Helping a puppy take better aim at that wee-wee pad

The Yorkshire terrier has held steady at No. The Yorkshire terrier has held steady at No. 6 on the American Kennel Club's annual ranking of most popular dog breeds for more than a decade. Photo Credit: AP / Mary Altaffer

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Marc Morrone Newsday columnist Marc Morrone

Marc Morrone was born in 1960 in the Bronx and, when he was 2, his family moved to ...

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Q: We got a Yorkie puppy two months ago. She is very smart and has taken to using the wee-wee pads to pee and poop on. The problem is that she tends to wander off the wee-wee pad and "goes" on the floor right next to it. I realize that we really cannot scold her for this as she is doing the right thing in a way, but is there any way that we can help her to get her aim a bit better? --Dulce Fernandez, Hempstead

A: I offer three suggestions that can be of help:

- Try a larger wee-wee pad.

- There are wee-wee pad frames that clamp the pad in place and have three high sides on the frame that surround the pad and help to keep the puppy in place.

- Sometimes putting two or three drops of ammonia in the center of the pad helps to attract the puppy to it. The puppy thinks that there is some very strong urine in the center of the pad and wants to add her mark over it.

Q: I have a front porch on my house that is open with a roof on it. We have been in this home for more than 35 years and it is only in the past three years that we have a group of pigeons that stay on the porch rail all day. They leave a mess of feathers and droppings on the porch. What can I use to repel them from my porch? I would prefer something that is safe for my dogs and humans. Do you have any suggestions? --Linda LaBarca, Deer Park

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A: Most species of birds do not have a very good sense of smell, so there is nothing that you can sprinkle or spray on the area to repel them. All you can do is to make the area that they are roosting on uncomfortable for them. I have found the best way to do this is to use a Slinky toy. Just stretch it out along the top of the railing and tie it securely so that it is not hanging in loops as then the birds may get caught up in it. With the Slinky tied to the top of the railing, the birds will no longer be able to perch on it. They then will choose somebody else's porch railing to perch on. The Slinky may look a bit odd on the railing, but after a month or so you can take it down as most likely by then the pigeons will have given up on your porch.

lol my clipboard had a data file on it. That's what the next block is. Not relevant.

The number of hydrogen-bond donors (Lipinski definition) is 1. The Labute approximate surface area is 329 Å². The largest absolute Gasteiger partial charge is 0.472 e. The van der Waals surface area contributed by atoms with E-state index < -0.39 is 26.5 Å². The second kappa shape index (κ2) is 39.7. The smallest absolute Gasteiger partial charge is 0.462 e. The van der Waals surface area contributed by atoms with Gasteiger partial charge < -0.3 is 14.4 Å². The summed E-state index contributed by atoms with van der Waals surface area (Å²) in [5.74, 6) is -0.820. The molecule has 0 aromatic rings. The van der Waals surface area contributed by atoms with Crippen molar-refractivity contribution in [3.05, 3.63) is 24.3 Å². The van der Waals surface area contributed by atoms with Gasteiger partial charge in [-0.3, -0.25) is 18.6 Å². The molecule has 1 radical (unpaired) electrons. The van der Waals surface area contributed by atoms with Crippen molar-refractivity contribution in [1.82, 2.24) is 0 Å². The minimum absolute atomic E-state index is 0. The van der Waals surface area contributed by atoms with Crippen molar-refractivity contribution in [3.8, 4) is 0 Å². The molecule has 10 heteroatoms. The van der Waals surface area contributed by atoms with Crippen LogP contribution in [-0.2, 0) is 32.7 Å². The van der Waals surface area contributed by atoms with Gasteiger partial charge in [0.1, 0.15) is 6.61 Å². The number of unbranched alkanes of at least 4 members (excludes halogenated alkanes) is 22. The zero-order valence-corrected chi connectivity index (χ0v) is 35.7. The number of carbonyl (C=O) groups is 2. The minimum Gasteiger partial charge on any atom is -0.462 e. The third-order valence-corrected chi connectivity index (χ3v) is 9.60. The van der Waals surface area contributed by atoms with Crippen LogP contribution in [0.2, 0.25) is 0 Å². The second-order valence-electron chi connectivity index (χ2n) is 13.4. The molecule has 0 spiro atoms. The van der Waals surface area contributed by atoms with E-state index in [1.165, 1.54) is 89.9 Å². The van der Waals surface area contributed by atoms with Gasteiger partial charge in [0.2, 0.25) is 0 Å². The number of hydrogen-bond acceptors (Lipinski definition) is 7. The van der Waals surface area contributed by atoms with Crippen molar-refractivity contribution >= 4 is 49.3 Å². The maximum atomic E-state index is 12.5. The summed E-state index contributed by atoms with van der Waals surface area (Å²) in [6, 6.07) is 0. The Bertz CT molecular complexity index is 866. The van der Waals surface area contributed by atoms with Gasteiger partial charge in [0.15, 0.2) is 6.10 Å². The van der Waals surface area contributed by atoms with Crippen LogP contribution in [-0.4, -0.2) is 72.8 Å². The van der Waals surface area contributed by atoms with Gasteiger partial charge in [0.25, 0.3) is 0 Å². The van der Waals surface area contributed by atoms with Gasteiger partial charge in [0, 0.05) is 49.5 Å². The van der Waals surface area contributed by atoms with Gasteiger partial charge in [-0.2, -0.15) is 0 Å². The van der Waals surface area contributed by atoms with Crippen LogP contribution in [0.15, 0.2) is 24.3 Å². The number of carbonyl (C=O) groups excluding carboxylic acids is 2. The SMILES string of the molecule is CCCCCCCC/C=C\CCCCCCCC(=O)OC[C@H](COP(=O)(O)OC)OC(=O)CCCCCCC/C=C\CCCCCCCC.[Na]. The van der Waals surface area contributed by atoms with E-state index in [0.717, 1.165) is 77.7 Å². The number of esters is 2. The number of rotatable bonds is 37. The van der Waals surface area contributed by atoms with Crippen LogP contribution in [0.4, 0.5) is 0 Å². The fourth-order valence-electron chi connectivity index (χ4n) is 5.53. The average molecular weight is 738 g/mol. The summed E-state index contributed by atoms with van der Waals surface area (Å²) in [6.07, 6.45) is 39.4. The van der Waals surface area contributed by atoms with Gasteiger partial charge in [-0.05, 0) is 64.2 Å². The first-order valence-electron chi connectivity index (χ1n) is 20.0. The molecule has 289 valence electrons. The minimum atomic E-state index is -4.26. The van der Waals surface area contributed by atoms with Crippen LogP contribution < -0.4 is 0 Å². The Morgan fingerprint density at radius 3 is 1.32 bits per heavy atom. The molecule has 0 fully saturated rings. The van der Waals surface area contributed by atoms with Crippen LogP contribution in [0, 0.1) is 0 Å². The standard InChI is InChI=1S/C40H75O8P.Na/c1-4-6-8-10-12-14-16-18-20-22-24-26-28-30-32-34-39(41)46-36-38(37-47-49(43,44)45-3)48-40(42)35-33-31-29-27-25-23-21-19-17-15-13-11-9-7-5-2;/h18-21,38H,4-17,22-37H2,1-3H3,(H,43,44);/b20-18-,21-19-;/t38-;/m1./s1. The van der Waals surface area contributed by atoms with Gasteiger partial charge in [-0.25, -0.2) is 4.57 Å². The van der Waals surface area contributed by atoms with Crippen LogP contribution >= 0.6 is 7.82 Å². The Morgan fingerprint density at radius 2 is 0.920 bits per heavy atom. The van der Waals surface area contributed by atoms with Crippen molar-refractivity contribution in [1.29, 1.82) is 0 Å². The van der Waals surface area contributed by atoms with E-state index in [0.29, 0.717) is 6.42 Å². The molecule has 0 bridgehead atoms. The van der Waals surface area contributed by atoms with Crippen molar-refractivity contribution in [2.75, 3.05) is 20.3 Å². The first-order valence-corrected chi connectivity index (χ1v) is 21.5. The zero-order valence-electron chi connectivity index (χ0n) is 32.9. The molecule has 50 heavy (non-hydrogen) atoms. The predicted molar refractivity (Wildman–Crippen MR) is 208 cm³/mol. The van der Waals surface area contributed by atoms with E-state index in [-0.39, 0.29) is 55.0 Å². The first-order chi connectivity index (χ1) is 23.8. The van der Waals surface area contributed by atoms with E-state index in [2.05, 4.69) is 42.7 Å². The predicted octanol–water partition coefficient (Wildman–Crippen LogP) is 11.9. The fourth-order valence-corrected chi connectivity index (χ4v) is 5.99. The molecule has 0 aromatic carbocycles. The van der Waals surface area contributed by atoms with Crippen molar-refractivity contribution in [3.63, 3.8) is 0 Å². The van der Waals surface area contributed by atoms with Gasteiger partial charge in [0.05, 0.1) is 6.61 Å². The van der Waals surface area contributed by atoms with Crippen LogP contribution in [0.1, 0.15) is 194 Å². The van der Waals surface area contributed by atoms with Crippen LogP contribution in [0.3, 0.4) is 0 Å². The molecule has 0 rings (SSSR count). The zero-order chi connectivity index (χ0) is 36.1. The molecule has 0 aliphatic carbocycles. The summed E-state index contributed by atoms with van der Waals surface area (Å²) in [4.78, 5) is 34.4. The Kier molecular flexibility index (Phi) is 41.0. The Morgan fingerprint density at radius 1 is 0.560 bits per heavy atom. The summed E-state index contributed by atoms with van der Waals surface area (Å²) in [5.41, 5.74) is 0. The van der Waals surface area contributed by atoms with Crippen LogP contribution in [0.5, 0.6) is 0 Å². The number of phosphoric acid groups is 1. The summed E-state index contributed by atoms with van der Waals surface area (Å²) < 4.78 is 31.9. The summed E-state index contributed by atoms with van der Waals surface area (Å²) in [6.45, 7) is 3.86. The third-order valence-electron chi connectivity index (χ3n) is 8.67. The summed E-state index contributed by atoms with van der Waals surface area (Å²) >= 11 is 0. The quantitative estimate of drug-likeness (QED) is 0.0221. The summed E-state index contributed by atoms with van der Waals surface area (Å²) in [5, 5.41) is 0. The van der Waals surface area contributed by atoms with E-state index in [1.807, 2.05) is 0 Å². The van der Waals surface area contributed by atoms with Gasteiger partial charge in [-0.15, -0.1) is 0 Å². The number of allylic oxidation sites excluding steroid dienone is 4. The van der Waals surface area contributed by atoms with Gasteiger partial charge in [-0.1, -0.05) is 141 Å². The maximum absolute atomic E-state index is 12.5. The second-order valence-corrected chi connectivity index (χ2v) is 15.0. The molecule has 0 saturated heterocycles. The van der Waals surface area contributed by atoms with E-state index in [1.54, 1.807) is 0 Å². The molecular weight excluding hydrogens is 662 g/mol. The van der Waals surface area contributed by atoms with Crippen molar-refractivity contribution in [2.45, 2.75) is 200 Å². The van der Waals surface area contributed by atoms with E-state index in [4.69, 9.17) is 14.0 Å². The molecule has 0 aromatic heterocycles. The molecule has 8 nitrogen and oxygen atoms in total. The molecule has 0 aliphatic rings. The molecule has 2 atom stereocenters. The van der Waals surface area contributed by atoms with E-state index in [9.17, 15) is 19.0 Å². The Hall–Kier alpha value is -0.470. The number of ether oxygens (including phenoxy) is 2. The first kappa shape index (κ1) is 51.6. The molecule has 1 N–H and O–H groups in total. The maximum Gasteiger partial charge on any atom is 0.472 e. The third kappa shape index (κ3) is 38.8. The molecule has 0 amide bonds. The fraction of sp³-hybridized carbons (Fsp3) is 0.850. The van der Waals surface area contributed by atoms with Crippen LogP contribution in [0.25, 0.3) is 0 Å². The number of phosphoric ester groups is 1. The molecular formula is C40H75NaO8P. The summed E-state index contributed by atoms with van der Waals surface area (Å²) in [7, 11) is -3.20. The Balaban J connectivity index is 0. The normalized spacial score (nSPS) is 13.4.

Cats: Home vs. roam

Earlier this month I helped out a reader whose backyard bird feeder was being frequented by a neighbor's cats with disastrous results for the birds. The writer had asked her neighbor to please not allow the cats to roam, but for unknown reasons the neighbor chose to ignore the request. So the question to me was how to protect the birds from the cats under these circumstances.

My answer was to erect a fence of wire mesh in a circle on the ground around the feeder to stop the cats' rush and allow the birds to get away. However, I was shocked by the volume of mail I got from readers who admonished me for not making an issue of the cats being allowed out of their home to wander outside.

The way I see it, the domestic cat has no place at all in our natural world. There was a time that it did, but that time is now over. My cats are all house cats and I would never allow them outdoors unless they were on a harness and lead or in a screened-in porch or an enclosed gazebo. This is for the protection of the cats and the native wildlife that is vanishing every day. It has been scientifically recorded that the domestic cat -- both feral ones and pampered pets that are allowed outdoors -- have devastated native wildlife that is doing its best to eke out an existence in the few areas left to them.

Plus, busy people do not need to be cleaning up their homes and gardens that are soiled by free-roaming cats.

It really is important to be respectful of neighbors' properties.

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